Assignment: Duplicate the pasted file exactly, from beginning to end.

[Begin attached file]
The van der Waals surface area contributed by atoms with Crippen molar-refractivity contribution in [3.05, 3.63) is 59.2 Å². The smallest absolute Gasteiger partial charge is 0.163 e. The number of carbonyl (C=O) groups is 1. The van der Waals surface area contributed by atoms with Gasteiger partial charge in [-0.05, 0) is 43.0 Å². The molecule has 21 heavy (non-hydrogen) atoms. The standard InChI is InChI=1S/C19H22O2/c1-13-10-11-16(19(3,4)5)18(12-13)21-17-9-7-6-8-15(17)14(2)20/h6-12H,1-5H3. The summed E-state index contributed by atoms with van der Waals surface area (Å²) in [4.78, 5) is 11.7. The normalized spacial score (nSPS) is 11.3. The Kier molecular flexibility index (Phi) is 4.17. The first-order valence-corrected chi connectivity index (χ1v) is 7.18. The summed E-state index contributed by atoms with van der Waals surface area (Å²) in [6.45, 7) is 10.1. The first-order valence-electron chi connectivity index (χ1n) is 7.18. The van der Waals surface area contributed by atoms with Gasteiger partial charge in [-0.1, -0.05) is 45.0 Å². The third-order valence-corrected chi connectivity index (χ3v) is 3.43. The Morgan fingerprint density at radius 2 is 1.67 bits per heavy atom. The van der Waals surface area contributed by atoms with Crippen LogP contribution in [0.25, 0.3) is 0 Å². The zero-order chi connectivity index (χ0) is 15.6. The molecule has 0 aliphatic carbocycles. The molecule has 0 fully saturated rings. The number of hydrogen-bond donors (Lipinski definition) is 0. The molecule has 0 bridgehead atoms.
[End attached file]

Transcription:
The van der Waals surface area contributed by atoms with Crippen molar-refractivity contribution in [3.05, 3.63) is 59.2 Å². The smallest absolute Gasteiger partial charge is 0.163 e. The number of carbonyl (C=O) groups is 1. The van der Waals surface area contributed by atoms with Gasteiger partial charge in [-0.05, 0) is 43.0 Å². The molecule has 21 heavy (non-hydrogen) atoms. The standard InChI is InChI=1S/C19H22O2/c1-13-10-11-16(19(3,4)5)18(12-13)21-17-9-7-6-8-15(17)14(2)20/h6-12H,1-5H3. The summed E-state index contributed by atoms with van der Waals surface area (Å²) in [4.78, 5) is 11.7. The normalized spacial score (nSPS) is 11.3. The Kier molecular flexibility index (Phi) is 4.17. The first-order valence-corrected chi connectivity index (χ1v) is 7.18. The summed E-state index contributed by atoms with van der Waals surface area (Å²) in [6.45, 7) is 10.1. The first-order valence-electron chi connectivity index (χ1n) is 7.18. The van der Waals surface area contributed by atoms with Gasteiger partial charge in [-0.1, -0.05) is 45.0 Å². The third-order valence-corrected chi connectivity index (χ3v) is 3.43. The Morgan fingerprint density at radius 2 is 1.67 bits per heavy atom. The van der Waals surface area contributed by atoms with Crippen LogP contribution in [0.25, 0.3) is 0 Å². The zero-order chi connectivity index (χ0) is 15.6. The molecule has 0 aliphatic carbocycles. The molecule has 0 fully saturated rings. The number of hydrogen-bond donors (Lipinski definition) is 0. The molecule has 0 bridgehead atoms.